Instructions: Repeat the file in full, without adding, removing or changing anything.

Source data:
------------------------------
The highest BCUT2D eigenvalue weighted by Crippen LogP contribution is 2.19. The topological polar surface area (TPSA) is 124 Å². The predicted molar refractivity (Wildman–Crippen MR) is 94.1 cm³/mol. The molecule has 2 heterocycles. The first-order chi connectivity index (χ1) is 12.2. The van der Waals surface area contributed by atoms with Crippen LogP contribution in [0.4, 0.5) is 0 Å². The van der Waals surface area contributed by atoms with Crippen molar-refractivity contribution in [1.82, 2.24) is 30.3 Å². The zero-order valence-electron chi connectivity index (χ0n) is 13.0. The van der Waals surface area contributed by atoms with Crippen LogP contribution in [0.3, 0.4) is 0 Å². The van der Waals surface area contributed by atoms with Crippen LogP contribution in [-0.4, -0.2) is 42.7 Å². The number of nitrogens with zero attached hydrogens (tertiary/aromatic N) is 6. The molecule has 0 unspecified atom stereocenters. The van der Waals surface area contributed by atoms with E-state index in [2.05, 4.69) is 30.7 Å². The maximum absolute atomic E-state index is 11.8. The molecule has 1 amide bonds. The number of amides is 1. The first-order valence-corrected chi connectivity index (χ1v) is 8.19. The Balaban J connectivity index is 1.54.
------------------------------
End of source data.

The highest BCUT2D eigenvalue weighted by Crippen LogP contribution is 2.19. The topological polar surface area (TPSA) is 124 Å². The predicted molar refractivity (Wildman–Crippen MR) is 94.1 cm³/mol. The molecule has 2 heterocycles. The first-order chi connectivity index (χ1) is 12.2. The van der Waals surface area contributed by atoms with Crippen LogP contribution in [0.4, 0.5) is 0 Å². The van der Waals surface area contributed by atoms with Crippen molar-refractivity contribution in [1.82, 2.24) is 30.3 Å². The zero-order valence-electron chi connectivity index (χ0n) is 13.0. The van der Waals surface area contributed by atoms with Crippen LogP contribution in [0.3, 0.4) is 0 Å². The van der Waals surface area contributed by atoms with Crippen LogP contribution in [-0.4, -0.2) is 42.7 Å². The number of nitrogens with zero attached hydrogens (tertiary/aromatic N) is 6. The molecule has 0 unspecified atom stereocenters. The van der Waals surface area contributed by atoms with E-state index in [2.05, 4.69) is 30.7 Å². The maximum absolute atomic E-state index is 11.8. The molecule has 1 amide bonds. The number of amides is 1. The first-order valence-corrected chi connectivity index (χ1v) is 8.19. The Balaban J connectivity index is 1.54.